Asia's top film festival reflects growing Chinese influence

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The Independent Culture

Asia's most prestigious film festival kicks off Thursday in the South Korean port city of Busan, its programme reflecting the fast-changing nature of the region's cinema industry.

An array of international stars and world premieres - and an expanded Chinese presence - are set to embellish the 15th Pusan International Film Festival (PIFF), which is expected to draw 150,000 people from the world over.

This year's extravaganza boasts a record 103 world premieres among its line-up of 308 films and is again heavily slanted towards the diverse region's independent film-makers, including those from China.

The rapidly developing country of 1.3 billion people, which now has the second biggest economy in the world after overtaking Japan, has established itself in the last few years as the fastest-growing film market in the world.

"Each year, Chinese films take the largest part of our programme," said Kim Ji-Seok, the executive programmer of the festival, which uses Busan's old spelling of Pusan.

This year's opening screening is a Chinese film, director Zhang Yimou's "Under the Hawthorn Tree", a touching love story set during communist leader Mao Zedong's disastrous Cultural Revolution.

"I think the role and presence of Chinese film is very crucial in supporting the advancement of Asian cinema and joint productions between Asian nations," Kim added.

Cinemas are mushrooming in China - on average about one new screen opens every day, according to the state-run China Film Group.

Box office receipts in China are expected to break the 1.5-billion-dollar mark this year - up from 909 million dollars last year - and already the industry has seen a rise of more than 80 percent in ticket sales in 2010.

Having trumped Japan's economy, China is set by 2012 to overtake Japan as the world's second-largest film market behind the US, said a report last week by ResearchInChina, an independent provider of China business intelligence.

For star gazers, the festival will this year see appearances from acclaimed US actor Willem Dafoe, Bollywood beauty Aishwarya Rai, the Oscar-winning American director Oliver Stone and French actress Juliette Binoche.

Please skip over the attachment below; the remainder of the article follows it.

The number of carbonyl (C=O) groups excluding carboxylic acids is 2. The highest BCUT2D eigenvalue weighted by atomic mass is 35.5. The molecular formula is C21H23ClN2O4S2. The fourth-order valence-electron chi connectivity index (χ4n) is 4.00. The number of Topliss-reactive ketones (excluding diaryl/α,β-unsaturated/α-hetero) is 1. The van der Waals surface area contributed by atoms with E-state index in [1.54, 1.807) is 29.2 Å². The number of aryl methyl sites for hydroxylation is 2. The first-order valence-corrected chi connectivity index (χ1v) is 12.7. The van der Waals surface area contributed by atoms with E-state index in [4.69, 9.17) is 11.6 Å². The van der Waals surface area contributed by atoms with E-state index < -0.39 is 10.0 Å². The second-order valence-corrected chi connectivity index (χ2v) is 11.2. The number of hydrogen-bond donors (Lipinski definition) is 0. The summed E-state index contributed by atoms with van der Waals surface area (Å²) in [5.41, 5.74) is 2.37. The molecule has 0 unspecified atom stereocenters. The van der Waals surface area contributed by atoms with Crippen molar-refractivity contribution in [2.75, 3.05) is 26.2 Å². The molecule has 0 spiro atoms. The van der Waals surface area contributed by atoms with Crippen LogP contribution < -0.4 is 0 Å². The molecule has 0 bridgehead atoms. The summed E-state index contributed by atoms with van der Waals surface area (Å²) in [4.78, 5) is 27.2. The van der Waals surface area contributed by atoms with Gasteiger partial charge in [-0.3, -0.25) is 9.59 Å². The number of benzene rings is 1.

Up-and-coming Chinese star Tang Wei will also walk the red carpet.

There will be a special focus on Kurdish cinema and spotlights on the cinema industries of Spain and the Czech Republic.

The festival's main award, "New Currents", hands over two prizes of 30,000 dollars to first- or second-time Asian film-makers.

Meanwhile there will be an extensive programme featuring Asian documentaries and the annual running of the Asian Film Academy, which aims to educate the region's next generation of film-makers.

The Academy is this year headed by legendary Iranian director Abbas Kiarostami, who won the Palme D'Or at Cannes in 1997 with his "Taste of Cherry".

"PIFF has been a very important festival for young Asian film-makers who are trying to establish themselves internationally," said South Korea-based film critic and author Darcy Pauqet.

"It's a great place to see new Asian films. At the same time, it's an important meeting place for film industry people around the world who are interested in Asian cinema."

Philippines-based producer Josabeth Alonso, who has three films screening this year in Busan, agrees.

"It opens a lot of opportunities for the Asian film-maker to be noticed by the outside world," she said, adding: "Getting screened in Busan is a big thing for film-makers."

The curtain will come down on PIFF on October 15 with the screening of "Camellia", a production of three parts centering on the city of Busan and directed by Thailand's Wisit Sasanatieng, Isao Yukisada of Japan and South Korea's Jang Jun-Hwan.

Next year, the film festival will move into the 133-million-dollar purpose-built Dureraum, or Busan Cinema Centre.

"But our goal is to maintain the character and unique identity of the festival," said executive programmer Kim.

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